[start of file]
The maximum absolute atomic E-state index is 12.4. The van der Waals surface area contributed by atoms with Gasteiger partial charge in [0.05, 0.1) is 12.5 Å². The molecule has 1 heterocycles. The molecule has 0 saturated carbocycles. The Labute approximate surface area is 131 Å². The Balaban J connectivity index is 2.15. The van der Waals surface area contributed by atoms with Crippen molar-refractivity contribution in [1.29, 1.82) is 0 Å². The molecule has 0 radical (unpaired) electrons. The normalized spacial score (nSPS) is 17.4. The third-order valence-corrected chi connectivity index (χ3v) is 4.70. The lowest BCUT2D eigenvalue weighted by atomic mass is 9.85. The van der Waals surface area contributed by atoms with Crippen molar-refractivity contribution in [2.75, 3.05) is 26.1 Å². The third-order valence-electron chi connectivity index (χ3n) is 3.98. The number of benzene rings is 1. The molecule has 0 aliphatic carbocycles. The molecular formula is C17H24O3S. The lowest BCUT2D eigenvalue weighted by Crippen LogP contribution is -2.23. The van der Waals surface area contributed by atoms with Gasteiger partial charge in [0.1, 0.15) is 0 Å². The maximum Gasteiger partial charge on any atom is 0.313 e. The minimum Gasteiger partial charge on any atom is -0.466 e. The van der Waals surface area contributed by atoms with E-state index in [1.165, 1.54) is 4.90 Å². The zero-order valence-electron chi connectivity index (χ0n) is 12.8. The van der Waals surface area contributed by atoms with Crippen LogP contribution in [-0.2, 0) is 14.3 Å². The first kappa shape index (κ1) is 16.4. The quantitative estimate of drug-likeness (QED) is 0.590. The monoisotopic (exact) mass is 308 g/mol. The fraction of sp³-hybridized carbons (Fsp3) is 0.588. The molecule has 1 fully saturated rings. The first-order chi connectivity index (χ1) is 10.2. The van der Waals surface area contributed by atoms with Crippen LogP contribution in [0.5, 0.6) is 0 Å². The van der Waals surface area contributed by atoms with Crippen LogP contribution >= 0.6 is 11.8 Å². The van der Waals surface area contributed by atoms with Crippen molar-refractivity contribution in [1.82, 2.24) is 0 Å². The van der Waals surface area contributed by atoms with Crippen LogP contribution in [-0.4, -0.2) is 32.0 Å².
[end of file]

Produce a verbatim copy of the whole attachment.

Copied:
The maximum absolute atomic E-state index is 12.4. The van der Waals surface area contributed by atoms with Gasteiger partial charge in [0.05, 0.1) is 12.5 Å². The molecule has 1 heterocycles. The molecule has 0 saturated carbocycles. The Labute approximate surface area is 131 Å². The Balaban J connectivity index is 2.15. The van der Waals surface area contributed by atoms with Crippen molar-refractivity contribution in [1.29, 1.82) is 0 Å². The molecule has 0 radical (unpaired) electrons. The normalized spacial score (nSPS) is 17.4. The third-order valence-corrected chi connectivity index (χ3v) is 4.70. The lowest BCUT2D eigenvalue weighted by atomic mass is 9.85. The van der Waals surface area contributed by atoms with Crippen molar-refractivity contribution in [2.75, 3.05) is 26.1 Å². The third-order valence-electron chi connectivity index (χ3n) is 3.98. The number of benzene rings is 1. The molecule has 0 aliphatic carbocycles. The molecular formula is C17H24O3S. The lowest BCUT2D eigenvalue weighted by Crippen LogP contribution is -2.23. The van der Waals surface area contributed by atoms with Gasteiger partial charge in [0.1, 0.15) is 0 Å². The maximum Gasteiger partial charge on any atom is 0.313 e. The minimum Gasteiger partial charge on any atom is -0.466 e. The van der Waals surface area contributed by atoms with E-state index in [1.165, 1.54) is 4.90 Å². The zero-order valence-electron chi connectivity index (χ0n) is 12.8. The van der Waals surface area contributed by atoms with Crippen LogP contribution in [-0.2, 0) is 14.3 Å². The first kappa shape index (κ1) is 16.4. The quantitative estimate of drug-likeness (QED) is 0.590. The monoisotopic (exact) mass is 308 g/mol. The fraction of sp³-hybridized carbons (Fsp3) is 0.588. The molecule has 1 fully saturated rings. The first-order chi connectivity index (χ1) is 10.2. The van der Waals surface area contributed by atoms with Crippen LogP contribution in [0.5, 0.6) is 0 Å². The van der Waals surface area contributed by atoms with Crippen LogP contribution >= 0.6 is 11.8 Å². The van der Waals surface area contributed by atoms with Crippen molar-refractivity contribution in [1.82, 2.24) is 0 Å². The van der Waals surface area contributed by atoms with Crippen LogP contribution in [-0.4, -0.2) is 32.0 Å².